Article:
As with any sport there are plenty of records to be held and broken in Formula 1 – but not all of them are the sort of accolades you want your name to be next to in the history books.
Huge names like Lewis Hamilton, Max Verstappen and Michael Schumacher have cemented their places in those record books thanks to their extraordinary achievements on the track.
But the pages are also filled by the nearly-men and the desperately unfortunate – those who achieved unique things in the sport not necessarily related to race victories and world championship successes. Here are some of those records that no-one really wants to hold:
Known to most modern F1 fans as a key member of the Sky Sports presenting team, Martin Brundle had a modest career in his own right. But he never won a race and even more remarkable, failed to lead a race for a single lap throughout his entire time racing in the sport.
He scored nine podiums and finished second twice, but the top step of the podium – and the top of the race timesheets – always eluded the Brit. But he remains a font of F1 knowledge and is able to draw on his experience of starting 158 Grands Prix.
It took literally seconds for Sebastian Vettel to incur the wrath of the Formula 1 stewards. His first race weekend appearance came at the 2006 Turkish Grand Prix as a fresh-faced 19-year-old, a few years before he would dominate the sport for four years with Red Bull.
As he headed out of the garage to take part in his first practice session, driving for BMW Sauber, Vettel was found speeding in the pit lane. He was given a £1,000 fine for the offence, which took place officially just six seconds into his F1 career. Remarkable.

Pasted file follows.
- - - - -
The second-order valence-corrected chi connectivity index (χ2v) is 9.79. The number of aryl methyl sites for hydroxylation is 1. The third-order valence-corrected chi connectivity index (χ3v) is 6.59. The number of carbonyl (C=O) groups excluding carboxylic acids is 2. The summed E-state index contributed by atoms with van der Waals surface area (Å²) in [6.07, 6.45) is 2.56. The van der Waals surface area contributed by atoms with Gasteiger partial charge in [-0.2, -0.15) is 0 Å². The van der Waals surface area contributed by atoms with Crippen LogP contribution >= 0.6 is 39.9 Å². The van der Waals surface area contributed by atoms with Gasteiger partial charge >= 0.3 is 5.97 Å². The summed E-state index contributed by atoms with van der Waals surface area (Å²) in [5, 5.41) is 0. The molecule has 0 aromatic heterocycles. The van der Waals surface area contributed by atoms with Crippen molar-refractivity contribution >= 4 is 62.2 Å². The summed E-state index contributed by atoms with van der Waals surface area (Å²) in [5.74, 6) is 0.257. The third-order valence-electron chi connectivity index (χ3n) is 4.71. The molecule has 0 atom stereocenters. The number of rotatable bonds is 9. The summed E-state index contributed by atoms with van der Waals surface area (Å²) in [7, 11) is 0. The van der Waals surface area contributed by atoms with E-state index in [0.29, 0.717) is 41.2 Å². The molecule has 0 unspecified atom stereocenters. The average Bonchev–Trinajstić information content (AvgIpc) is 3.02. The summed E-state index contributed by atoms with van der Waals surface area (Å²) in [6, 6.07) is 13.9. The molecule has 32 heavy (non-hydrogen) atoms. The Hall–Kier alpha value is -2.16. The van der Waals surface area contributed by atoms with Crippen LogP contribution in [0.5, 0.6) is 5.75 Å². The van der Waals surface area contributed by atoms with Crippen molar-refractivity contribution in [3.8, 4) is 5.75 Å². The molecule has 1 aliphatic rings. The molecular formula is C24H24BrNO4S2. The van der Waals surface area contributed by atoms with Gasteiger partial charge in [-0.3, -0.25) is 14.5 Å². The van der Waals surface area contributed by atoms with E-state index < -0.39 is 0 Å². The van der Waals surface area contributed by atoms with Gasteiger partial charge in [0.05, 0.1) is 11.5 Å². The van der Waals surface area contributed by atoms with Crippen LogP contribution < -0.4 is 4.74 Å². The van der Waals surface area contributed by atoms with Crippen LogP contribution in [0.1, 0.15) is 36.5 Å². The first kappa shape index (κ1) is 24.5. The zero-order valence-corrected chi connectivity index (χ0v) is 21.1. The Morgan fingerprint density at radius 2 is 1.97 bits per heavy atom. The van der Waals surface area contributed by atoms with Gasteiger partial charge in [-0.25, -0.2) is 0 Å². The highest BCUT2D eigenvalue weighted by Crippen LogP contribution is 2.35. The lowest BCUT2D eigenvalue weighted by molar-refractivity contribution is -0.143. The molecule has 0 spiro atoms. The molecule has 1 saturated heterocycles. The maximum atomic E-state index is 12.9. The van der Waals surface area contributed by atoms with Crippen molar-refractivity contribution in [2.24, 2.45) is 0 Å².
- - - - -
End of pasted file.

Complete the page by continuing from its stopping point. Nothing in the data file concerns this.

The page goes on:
As a British racing legend, it's very easy to forget that Sir Stirling Moss was never actually an F1 world champion. Not that he didn't come close – the Scot is the ultimate nearly-man in the sport's history, finishing as runner-up on four separate occasions.
Juan Manuel Fangio beat him to the title three times, while he also lost out to Mike Hawthorn. If you're putting a positive spin on it, then Moss was ultra-consistent – a statement backed up by the fact he won at least one race every single year between 1955 and 1961.
The only current F1 racer on this list, Nico Hulkenberg's talent was never questioned. But he has always been unable to take that next step in his career and, despite having plenty of experience, has never finished on the podium.
The Bahrain Grand Prix marked his 182nd F1 start and that number will only rise now that he's back in the sport, racing for Haas. Hulk would make team boss Guenther Steiner the happiest man in the paddock if he could finally break his podium duck this year.
Poor Luca Badoer kept trying and trying, but could never quite manage to finish in the points. He took part in 50 F1 races in total but still couldn't achieve it.
He rarely even came close, other than one seventh-placed finish in the 1993 San Marino Grand Prix – back when points were only awarded to the top six finishers. He even had two races driving for Ferrari in 2009, in the absence of the injured Felipe Massa, but still couldn't break his duck.
Venezuelan Pastor Maldonado is a cult F1 hero for his unlikely victory at the 2012 Spanish Grand Prix, behind the wheel of a Williams. But he also has a less desirable reason to be in the history books – his penchant for irritating the race stewards.
In 2014, he was given a total of 10 driving penalties over the course of the season. Safe to say the stewards might have been glad to see the back of Maldonado when he lost his place on the F1 grid.2023-03-19T16:21:43Z dg43tfdfdgfd